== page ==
Since its description in C. elegans (Fire, 1998) and mammalian cells (Elbashir, 2001), use of short interfering RNA (siRNA) as a method of gene silencing has rapidly become a powerful tool in protein function delineation, gene discovery, and drug development (Hannon, 2004). The promise of specific RNA degradation has also generated much excitement for possible use as a therapeutic modality, but in vivo siRNA delivery has proven difficult (Ryther, 2005). Delivery methods that are effective for other nucleic acids are not necessarily effective for siRNA's (Hassani, 2005). Therefore, most studies using siRNA in vivo involve manipulation of gene expression in a cell line prior to introduction into an animal model (Brummelkamp, 2002; Yang, 2003), or incorporation of siRNA into a viral vector (Xia, 2002; Devroe, 2004). Delivery of “naked” siRNA in vivo has been restricted to site-specific injections or through high-pressure means that are not clinically practical. The only study to show in vivo uptake and target downregulation of an endogenous protein after normal systemic dosing required chemical modulation of siRNA that will have unknown toxicities, and may affect siRNA activity or longevity (Soutschek, 2004).

The inventors have used an ovarian cancer xenograft mouse model to examine the efficacy of in vivo gene silencing by siRNA. Ovarian cancer is associated with the highest mortality among all gynecologic malignancies, with an estimated 22,220 cases and 16,210 deaths in the United States in 2005 (Jemal, 2005). The majority of ovarian cancer patients respond to initial therapy of tumor cytoreductive surgery and platinum-based chemotherapy, but of these about 70% will recur and succumb to disease. Therefore, novel therapeutic strategies are urgently needed to improve the outcome of women with ovarian cancer. Fortunately, ovarian cancer has a favorable mouse model. Intraperitoneally injected ovarian cancer cells form tumors resembling human cancer in growth pattern, and their response to therapy tends to be predictive of response in human patients (Voskoglou-Nomikos, 2003).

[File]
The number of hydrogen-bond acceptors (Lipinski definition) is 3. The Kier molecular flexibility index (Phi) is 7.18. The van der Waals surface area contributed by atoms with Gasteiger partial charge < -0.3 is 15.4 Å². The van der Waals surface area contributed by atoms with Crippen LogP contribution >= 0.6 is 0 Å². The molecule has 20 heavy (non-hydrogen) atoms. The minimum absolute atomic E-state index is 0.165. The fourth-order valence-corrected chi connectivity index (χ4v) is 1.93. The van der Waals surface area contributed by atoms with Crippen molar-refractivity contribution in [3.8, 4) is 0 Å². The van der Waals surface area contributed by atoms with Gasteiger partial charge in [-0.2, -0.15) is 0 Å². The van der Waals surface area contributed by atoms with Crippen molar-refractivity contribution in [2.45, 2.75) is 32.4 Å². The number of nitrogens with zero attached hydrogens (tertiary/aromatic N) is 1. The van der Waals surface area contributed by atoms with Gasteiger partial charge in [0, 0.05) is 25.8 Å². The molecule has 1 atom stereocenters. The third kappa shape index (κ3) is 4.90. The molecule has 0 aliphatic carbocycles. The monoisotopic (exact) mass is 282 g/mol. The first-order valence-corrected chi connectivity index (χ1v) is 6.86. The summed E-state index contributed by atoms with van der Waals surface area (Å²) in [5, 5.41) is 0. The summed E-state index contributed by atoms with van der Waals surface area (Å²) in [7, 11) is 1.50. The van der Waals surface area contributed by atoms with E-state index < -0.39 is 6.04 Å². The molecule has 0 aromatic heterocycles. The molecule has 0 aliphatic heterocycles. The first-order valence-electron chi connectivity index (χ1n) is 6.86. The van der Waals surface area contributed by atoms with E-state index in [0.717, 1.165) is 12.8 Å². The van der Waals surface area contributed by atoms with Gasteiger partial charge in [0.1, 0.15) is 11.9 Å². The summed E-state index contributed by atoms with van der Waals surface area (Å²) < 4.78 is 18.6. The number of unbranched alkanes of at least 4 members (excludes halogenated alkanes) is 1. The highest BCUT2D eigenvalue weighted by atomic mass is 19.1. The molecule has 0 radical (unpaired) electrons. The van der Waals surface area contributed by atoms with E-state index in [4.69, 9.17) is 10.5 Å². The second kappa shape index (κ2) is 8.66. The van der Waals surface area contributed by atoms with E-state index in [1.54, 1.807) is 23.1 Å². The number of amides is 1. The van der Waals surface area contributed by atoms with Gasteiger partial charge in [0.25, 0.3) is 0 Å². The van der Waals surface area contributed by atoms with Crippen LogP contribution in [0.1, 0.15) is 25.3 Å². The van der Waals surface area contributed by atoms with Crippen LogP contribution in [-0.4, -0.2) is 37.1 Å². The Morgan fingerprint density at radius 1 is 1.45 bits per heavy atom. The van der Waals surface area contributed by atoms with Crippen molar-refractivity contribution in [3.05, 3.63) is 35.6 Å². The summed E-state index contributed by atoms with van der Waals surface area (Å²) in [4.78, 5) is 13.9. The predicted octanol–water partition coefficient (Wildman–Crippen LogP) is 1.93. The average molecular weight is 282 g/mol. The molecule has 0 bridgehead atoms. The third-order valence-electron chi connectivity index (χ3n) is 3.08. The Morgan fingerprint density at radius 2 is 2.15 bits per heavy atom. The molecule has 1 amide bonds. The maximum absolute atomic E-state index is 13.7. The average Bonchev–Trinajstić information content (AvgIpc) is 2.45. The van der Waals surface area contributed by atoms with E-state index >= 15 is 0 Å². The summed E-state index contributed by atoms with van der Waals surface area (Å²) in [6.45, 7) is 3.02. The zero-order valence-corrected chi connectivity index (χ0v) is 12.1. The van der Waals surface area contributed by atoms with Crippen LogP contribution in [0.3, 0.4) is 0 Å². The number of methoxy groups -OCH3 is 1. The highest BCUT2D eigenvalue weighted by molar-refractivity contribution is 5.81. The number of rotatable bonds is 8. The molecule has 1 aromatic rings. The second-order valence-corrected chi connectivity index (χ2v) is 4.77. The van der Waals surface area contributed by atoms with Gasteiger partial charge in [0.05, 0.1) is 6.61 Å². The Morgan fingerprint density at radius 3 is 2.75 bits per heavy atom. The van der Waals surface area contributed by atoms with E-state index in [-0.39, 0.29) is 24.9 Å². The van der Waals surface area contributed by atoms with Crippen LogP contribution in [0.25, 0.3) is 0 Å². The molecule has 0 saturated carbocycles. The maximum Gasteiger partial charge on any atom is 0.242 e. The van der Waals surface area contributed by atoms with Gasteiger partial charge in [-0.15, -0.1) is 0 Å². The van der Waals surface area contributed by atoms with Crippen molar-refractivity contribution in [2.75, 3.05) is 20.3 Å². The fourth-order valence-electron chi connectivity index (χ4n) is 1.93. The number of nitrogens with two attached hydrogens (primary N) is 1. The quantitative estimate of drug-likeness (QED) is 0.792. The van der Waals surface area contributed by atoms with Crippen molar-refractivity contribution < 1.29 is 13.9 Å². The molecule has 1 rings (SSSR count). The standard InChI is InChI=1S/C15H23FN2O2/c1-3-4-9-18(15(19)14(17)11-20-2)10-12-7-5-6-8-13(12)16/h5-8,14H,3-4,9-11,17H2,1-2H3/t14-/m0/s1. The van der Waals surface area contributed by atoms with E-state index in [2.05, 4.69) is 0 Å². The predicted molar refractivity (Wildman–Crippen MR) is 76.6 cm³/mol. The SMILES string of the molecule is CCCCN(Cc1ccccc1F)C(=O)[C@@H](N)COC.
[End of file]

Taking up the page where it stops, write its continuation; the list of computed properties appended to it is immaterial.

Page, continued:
EphA2 is a tyrosine kinase receptor in the ephrin family that plays a key role in neuronal development (Daniel, 1996; Flenniken, 1996). In adults, it is expressed to a low degree, primarily in epithelial cells (Sulman, 1997). Several investigators have reported EphA2 overexpression in human cancers (Nemoto, 1997; Walker-Daniels, 1999; Ogawa, 2000; Kinch, 2003), and the inventors have shown that the high rate of overexpression in ovarian cancer is associated with poor clinical outcome Thaker, 2004). EphA2 can function as an oncoprotein (Zelinski, 2001), and downregulation reduces tumorigenicity in preclinical studies of breast and pancreatic cancer (Noblitt, 2004; Dobrzanski, 2004; Duxbury, 2004), making it an ideal therapeutic target.

The inventors have previously used liposomes composed of the neutral lipid DOPC (1,2-Dioleoyl-sn-Glycero-3-Phosphatidylcholine) to deliver antisense oligonucleotides in vivo (Gutierrez-Puente, 1999). Here, the inventors sought to determine the feasibility and effectiveness of delivering EphA2-targeting siRNA in DOPC. Therapeutic delivery of siRNA directed against EphA2 resulted in decreased protein expression in the tumor, and remarkably decreased tumor growth when combined with chemotherapy in an orthotopic mouse model of ovarian cancer.